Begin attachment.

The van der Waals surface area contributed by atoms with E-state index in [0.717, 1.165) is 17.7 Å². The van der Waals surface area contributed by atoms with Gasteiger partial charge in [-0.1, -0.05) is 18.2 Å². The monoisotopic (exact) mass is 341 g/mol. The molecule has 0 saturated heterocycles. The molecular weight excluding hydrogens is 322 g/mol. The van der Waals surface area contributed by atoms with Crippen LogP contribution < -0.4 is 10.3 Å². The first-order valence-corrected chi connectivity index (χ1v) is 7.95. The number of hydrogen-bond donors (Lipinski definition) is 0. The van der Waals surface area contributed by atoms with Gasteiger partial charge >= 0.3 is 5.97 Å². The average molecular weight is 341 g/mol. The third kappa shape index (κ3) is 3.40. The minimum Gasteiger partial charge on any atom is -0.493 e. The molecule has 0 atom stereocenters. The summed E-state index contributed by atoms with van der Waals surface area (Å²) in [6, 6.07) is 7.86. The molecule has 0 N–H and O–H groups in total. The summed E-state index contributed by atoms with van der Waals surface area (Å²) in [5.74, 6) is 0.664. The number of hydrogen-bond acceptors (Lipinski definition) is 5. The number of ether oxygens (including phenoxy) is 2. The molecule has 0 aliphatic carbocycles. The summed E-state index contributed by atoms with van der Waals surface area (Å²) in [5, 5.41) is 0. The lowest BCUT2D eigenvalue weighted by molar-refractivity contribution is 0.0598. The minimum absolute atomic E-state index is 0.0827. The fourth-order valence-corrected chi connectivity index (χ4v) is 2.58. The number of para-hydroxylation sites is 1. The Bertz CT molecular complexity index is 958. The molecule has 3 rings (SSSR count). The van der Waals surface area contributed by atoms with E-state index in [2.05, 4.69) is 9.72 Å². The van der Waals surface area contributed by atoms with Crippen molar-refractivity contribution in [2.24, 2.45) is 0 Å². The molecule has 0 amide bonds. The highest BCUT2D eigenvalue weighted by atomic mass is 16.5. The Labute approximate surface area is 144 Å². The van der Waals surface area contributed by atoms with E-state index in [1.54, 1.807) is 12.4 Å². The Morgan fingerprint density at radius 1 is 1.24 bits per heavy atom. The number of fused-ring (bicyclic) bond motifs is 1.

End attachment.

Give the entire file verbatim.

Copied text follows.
The van der Waals surface area contributed by atoms with E-state index in [0.717, 1.165) is 17.7 Å². The van der Waals surface area contributed by atoms with Gasteiger partial charge in [-0.1, -0.05) is 18.2 Å². The monoisotopic (exact) mass is 341 g/mol. The molecule has 0 saturated heterocycles. The molecular weight excluding hydrogens is 322 g/mol. The van der Waals surface area contributed by atoms with Crippen LogP contribution < -0.4 is 10.3 Å². The first-order valence-corrected chi connectivity index (χ1v) is 7.95. The number of hydrogen-bond donors (Lipinski definition) is 0. The van der Waals surface area contributed by atoms with Gasteiger partial charge >= 0.3 is 5.97 Å². The average molecular weight is 341 g/mol. The third kappa shape index (κ3) is 3.40. The minimum Gasteiger partial charge on any atom is -0.493 e. The molecule has 0 atom stereocenters. The summed E-state index contributed by atoms with van der Waals surface area (Å²) in [6, 6.07) is 7.86. The molecule has 0 N–H and O–H groups in total. The summed E-state index contributed by atoms with van der Waals surface area (Å²) in [5.74, 6) is 0.664. The number of hydrogen-bond acceptors (Lipinski definition) is 5. The number of ether oxygens (including phenoxy) is 2. The molecule has 0 aliphatic carbocycles. The summed E-state index contributed by atoms with van der Waals surface area (Å²) in [5, 5.41) is 0. The lowest BCUT2D eigenvalue weighted by molar-refractivity contribution is 0.0598. The minimum absolute atomic E-state index is 0.0827. The fourth-order valence-corrected chi connectivity index (χ4v) is 2.58. The number of para-hydroxylation sites is 1. The Bertz CT molecular complexity index is 958. The molecule has 3 rings (SSSR count). The van der Waals surface area contributed by atoms with E-state index in [2.05, 4.69) is 9.72 Å². The van der Waals surface area contributed by atoms with Crippen molar-refractivity contribution in [2.24, 2.45) is 0 Å². The molecule has 0 amide bonds. The highest BCUT2D eigenvalue weighted by atomic mass is 16.5. The Labute approximate surface area is 144 Å². The van der Waals surface area contributed by atoms with E-state index in [1.54, 1.807) is 12.4 Å². The Morgan fingerprint density at radius 1 is 1.24 bits per heavy atom. The number of fused-ring (bicyclic) bond motifs is 1.